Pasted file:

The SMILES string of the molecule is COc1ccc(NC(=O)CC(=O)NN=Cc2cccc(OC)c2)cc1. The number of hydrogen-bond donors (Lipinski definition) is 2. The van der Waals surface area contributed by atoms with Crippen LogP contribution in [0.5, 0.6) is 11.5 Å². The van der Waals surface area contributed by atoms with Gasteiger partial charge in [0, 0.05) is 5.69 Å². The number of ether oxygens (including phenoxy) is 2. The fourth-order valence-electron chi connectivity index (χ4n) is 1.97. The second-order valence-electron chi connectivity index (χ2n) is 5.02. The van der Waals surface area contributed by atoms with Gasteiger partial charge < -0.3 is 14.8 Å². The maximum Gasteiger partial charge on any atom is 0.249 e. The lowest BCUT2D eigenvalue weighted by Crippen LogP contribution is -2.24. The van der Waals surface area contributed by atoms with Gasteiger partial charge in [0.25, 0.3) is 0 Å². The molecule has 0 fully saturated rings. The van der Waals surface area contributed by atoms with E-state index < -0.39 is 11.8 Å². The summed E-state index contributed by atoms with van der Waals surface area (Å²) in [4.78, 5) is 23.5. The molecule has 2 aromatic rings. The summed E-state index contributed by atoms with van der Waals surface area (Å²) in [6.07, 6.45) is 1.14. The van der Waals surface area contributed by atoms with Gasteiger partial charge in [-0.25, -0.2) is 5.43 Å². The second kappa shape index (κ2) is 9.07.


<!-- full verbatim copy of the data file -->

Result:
The SMILES string of the molecule is COc1ccc(NC(=O)CC(=O)NN=Cc2cccc(OC)c2)cc1. The number of hydrogen-bond donors (Lipinski definition) is 2. The van der Waals surface area contributed by atoms with Crippen LogP contribution in [0.5, 0.6) is 11.5 Å². The van der Waals surface area contributed by atoms with Gasteiger partial charge in [0, 0.05) is 5.69 Å². The number of ether oxygens (including phenoxy) is 2. The fourth-order valence-electron chi connectivity index (χ4n) is 1.97. The second-order valence-electron chi connectivity index (χ2n) is 5.02. The van der Waals surface area contributed by atoms with Gasteiger partial charge < -0.3 is 14.8 Å². The maximum Gasteiger partial charge on any atom is 0.249 e. The lowest BCUT2D eigenvalue weighted by Crippen LogP contribution is -2.24. The van der Waals surface area contributed by atoms with Gasteiger partial charge in [0.25, 0.3) is 0 Å². The molecule has 0 fully saturated rings. The van der Waals surface area contributed by atoms with E-state index < -0.39 is 11.8 Å². The summed E-state index contributed by atoms with van der Waals surface area (Å²) in [4.78, 5) is 23.5. The molecule has 2 aromatic rings. The summed E-state index contributed by atoms with van der Waals surface area (Å²) in [6.07, 6.45) is 1.14. The van der Waals surface area contributed by atoms with Gasteiger partial charge in [-0.25, -0.2) is 5.43 Å². The second kappa shape index (κ2) is 9.07.